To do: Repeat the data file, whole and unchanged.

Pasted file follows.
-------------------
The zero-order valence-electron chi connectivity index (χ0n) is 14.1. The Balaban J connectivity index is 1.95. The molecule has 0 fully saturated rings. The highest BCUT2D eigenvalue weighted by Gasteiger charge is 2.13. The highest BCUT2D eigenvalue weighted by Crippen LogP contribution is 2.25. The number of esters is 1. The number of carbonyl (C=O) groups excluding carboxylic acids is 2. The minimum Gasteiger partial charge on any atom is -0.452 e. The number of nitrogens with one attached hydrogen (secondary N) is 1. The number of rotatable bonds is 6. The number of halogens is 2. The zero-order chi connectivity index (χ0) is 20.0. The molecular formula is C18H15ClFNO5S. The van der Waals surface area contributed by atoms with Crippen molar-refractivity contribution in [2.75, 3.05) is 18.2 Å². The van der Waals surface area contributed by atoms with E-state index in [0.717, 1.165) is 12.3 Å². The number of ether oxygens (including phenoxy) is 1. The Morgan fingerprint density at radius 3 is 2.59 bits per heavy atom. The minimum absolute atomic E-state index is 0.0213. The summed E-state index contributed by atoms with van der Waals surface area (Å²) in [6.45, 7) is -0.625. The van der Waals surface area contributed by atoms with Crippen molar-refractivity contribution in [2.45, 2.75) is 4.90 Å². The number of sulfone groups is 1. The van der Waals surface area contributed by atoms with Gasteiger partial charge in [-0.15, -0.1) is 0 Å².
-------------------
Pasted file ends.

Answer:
The zero-order valence-electron chi connectivity index (χ0n) is 14.1. The Balaban J connectivity index is 1.95. The molecule has 0 fully saturated rings. The highest BCUT2D eigenvalue weighted by Gasteiger charge is 2.13. The highest BCUT2D eigenvalue weighted by Crippen LogP contribution is 2.25. The number of esters is 1. The number of carbonyl (C=O) groups excluding carboxylic acids is 2. The minimum Gasteiger partial charge on any atom is -0.452 e. The number of nitrogens with one attached hydrogen (secondary N) is 1. The number of rotatable bonds is 6. The number of halogens is 2. The zero-order chi connectivity index (χ0) is 20.0. The molecular formula is C18H15ClFNO5S. The van der Waals surface area contributed by atoms with Crippen molar-refractivity contribution in [2.75, 3.05) is 18.2 Å². The van der Waals surface area contributed by atoms with E-state index in [0.717, 1.165) is 12.3 Å². The number of ether oxygens (including phenoxy) is 1. The Morgan fingerprint density at radius 3 is 2.59 bits per heavy atom. The minimum absolute atomic E-state index is 0.0213. The summed E-state index contributed by atoms with van der Waals surface area (Å²) in [6.45, 7) is -0.625. The van der Waals surface area contributed by atoms with Crippen molar-refractivity contribution in [2.45, 2.75) is 4.90 Å². The number of sulfone groups is 1. The van der Waals surface area contributed by atoms with Gasteiger partial charge in [-0.15, -0.1) is 0 Å².